In 2015, a new technique called autologous dual-tissue transplantation (ADTT) was introduced to clinically treat osteochondral defects [31]. Treatment of OCD with ADTT results in very good subchondral bone restoration and good cartilage repair, with significant improvements in patient-reported outcomes at 1 year postoperatively [31]. Hence, ADTT is thought to be a promising, low-cost treatment option for osteochondral injuries. ADTT is a combination of fragmented autologous bone press-fitted into the defect bed and autologous cartilage chips embedded in fibrin glue to cover the bone graft [31]. ADTT has a broader indication and more donor cartilage than OAT and has no donor site morbidity; however, there are few histological and clinical studies of ADTT. Therefore, the present study aimed to compare the histological and radiographic results of ADTT and OAT in a porcine model of osteochondral defects. The hypothesis was that ADTT would achieve similar histological and radiographic results to OAT in the treatment of osteochondral defects.


Animal preparation

Twelve skeletally mature Dian-nan small-ear pigs of either sex without osteoarthritic injury or degeneration were used in this study. The pigs had an average weight of 37.20 ± 2.43 kg (range 32.56–39.78 kg) and an average age of 19.38 ± 1.06 months (range 18.0–21.5 months). All pigs were purchased from the Small Pig Animal Experiment Center of Yunnan Agricultural University and were kept in accordance with the “Standard of Care for Laboratory Animals.” This study was approved by the Ethics Committee of the 920th Hospital of Joint Logistics Support Force (No. 920IEC/AF/61/2021-01.1).

Study design

The left knees of eight pigs comprised the OAT group (n = 8), while the right knees comprised the ADTT group (n = 8). The remaining four pigs (eight knees) were used as the empty control group (n = 8). An osteochondral defect (8 mm diameter, 8 mm depth) was created in each medial femoral condyle. Six pigs (two from each group) were euthanized at 2 and 4 months postoperatively, and knee samples were removed for gross observation of the repair tissue of the defects, computed tomography (CT) and magnetic resonance imaging (MRI) for imaging evaluation, and histological staining for histological evaluation.

Surgical procedures

The pigs were premedicated with intramuscular injections of xylazine (0.1 ml/kg; Shandong Luwei Co., Ltd., China) and atropine (1.5 ml/kg; Shandong Huamu Pharmaceutical Co., Ltd., China) to induce muscle relaxation and were then intravenously injected with pentobarbital sodium (3%, 1 ml/kg; Shandong Huamu Pharmaceutical Co., Ltd, China) to induce anesthesia. Once the anesthetic effect was stable, the operation was started. All surgeries were performed by the same senior joint surgeon (Dr. Hongbo Tan, Chief Physician) at the Animal Experimentation Center of the 920th Hospital of Joint Logistics Support Force. Each knee was prepared by removing the hair and performing routine disinfection. Ropivacaine (10 ml, 100 mg, Hengrui Pharmaceutical Co., Ltd., China) was administered to the skin and periarticular tissue. A 4–5-cm longitudinal skin incision was made over the middle of the anterior knee joint. Access to the joint was achieved via an incision along the medial border of the quadriceps tendon through the medial edge of the patella to the medial aspect of the tibial tuberosity. The patella was dislocated laterally to expose the weight-bearing area of the medial femoral condyle. A hand drill was used to create a critical-size drill hole (8 mm diameter, 8 mm depth) as an osteochondral defect in the medial femoral condyle. The defect was cleared with a scraping spoon, and the removed cancellous bone was set aside. The hole and knee joint cavity were then irrigated with sterile saline.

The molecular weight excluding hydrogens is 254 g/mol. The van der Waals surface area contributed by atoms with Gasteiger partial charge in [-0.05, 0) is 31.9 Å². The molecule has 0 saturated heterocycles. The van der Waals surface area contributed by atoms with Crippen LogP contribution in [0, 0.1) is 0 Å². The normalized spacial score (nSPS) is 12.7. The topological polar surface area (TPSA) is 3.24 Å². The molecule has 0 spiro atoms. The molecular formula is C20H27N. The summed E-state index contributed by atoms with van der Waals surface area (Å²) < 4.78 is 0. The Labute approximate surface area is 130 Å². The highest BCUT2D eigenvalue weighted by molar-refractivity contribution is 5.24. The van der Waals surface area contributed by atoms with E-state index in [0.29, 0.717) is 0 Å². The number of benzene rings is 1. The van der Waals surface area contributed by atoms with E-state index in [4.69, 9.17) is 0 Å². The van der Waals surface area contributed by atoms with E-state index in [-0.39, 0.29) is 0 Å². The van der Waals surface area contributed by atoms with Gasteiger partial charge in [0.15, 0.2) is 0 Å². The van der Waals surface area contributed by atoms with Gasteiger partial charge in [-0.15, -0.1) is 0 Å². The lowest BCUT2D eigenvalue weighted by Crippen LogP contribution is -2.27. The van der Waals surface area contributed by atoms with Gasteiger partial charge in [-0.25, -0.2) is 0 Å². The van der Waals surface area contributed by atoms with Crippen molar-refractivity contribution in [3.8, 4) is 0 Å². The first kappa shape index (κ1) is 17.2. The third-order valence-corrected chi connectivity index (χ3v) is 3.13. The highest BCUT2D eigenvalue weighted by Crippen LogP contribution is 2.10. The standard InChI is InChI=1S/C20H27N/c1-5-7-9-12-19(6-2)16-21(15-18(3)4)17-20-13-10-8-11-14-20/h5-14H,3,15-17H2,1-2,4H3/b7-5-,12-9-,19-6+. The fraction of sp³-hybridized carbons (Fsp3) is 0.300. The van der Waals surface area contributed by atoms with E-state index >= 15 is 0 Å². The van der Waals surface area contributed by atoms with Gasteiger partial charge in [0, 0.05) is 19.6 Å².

For the knees of the ADTT group, the cylindrical osteochondral block from the drill hole was separated into cartilage and cancellous bone. A drill hole was made in the proximal tibial to harvest a biopsy of autologous cancellous bone; this biopsy material was added to the cancellous bone obtained from the femoral drill hole and was broken into fragments. These fragments were press-fitted into the bony part of the drill hole in the medial femoral condyle to a level flush with the surface of the subchondral bone. A sharp knife was used to harvest articular cartilage from non-weightbearing areas (femoral intercondylar fossa, medial edge of the medial femoral condyle, and medial and lateral edges of the trochlea). The harvested cartilage was then placed in a metal basin, and a scalpel was used to chip the cartilage into pieces of approximately 0.5–1 mm3. The autologous cartilage chips were embedded in a Porcine Fibrin Sealant Kit (Guangzhou Beixiu Biotechnology Co., China) and placed onto the bone graft in alignment with the adjacent cartilage surface. The fibrin glue was allowed to set for 5 min. The patella was then replaced, and the stability of the graft was tested with full-range motions.